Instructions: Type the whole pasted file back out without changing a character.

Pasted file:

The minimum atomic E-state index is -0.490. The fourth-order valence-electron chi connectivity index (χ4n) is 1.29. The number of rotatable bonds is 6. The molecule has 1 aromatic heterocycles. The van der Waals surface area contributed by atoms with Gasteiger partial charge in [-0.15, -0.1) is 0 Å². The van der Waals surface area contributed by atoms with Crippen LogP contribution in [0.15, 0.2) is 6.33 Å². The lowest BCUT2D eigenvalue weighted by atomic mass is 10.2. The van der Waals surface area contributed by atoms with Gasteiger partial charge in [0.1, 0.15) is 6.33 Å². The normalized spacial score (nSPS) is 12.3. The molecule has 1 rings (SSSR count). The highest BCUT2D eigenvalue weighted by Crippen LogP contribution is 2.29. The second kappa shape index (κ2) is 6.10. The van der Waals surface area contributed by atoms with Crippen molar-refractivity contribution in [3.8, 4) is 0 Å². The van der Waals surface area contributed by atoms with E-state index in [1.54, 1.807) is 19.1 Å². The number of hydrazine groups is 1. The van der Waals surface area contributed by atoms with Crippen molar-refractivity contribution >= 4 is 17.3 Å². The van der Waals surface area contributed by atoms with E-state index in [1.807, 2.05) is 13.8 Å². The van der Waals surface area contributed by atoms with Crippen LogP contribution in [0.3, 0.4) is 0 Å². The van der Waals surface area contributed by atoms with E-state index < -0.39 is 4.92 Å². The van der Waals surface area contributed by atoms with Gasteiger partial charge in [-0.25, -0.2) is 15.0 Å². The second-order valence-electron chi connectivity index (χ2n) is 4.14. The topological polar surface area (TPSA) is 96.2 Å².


The minimum atomic E-state index is -0.490. The fourth-order valence-electron chi connectivity index (χ4n) is 1.29. The number of rotatable bonds is 6. The molecule has 1 aromatic heterocycles. The van der Waals surface area contributed by atoms with Gasteiger partial charge in [-0.15, -0.1) is 0 Å². The van der Waals surface area contributed by atoms with Crippen LogP contribution in [0.15, 0.2) is 6.33 Å². The lowest BCUT2D eigenvalue weighted by atomic mass is 10.2. The van der Waals surface area contributed by atoms with Gasteiger partial charge in [0.1, 0.15) is 6.33 Å². The normalized spacial score (nSPS) is 12.3. The molecule has 1 rings (SSSR count). The highest BCUT2D eigenvalue weighted by Crippen LogP contribution is 2.29. The second kappa shape index (κ2) is 6.10. The van der Waals surface area contributed by atoms with Crippen molar-refractivity contribution in [3.8, 4) is 0 Å². The van der Waals surface area contributed by atoms with E-state index in [1.54, 1.807) is 19.1 Å². The number of hydrazine groups is 1. The van der Waals surface area contributed by atoms with Crippen molar-refractivity contribution >= 4 is 17.3 Å². The van der Waals surface area contributed by atoms with E-state index in [1.807, 2.05) is 13.8 Å². The van der Waals surface area contributed by atoms with Crippen LogP contribution in [0.3, 0.4) is 0 Å². The van der Waals surface area contributed by atoms with E-state index < -0.39 is 4.92 Å². The van der Waals surface area contributed by atoms with Gasteiger partial charge in [-0.25, -0.2) is 15.0 Å². The second-order valence-electron chi connectivity index (χ2n) is 4.14. The topological polar surface area (TPSA) is 96.2 Å².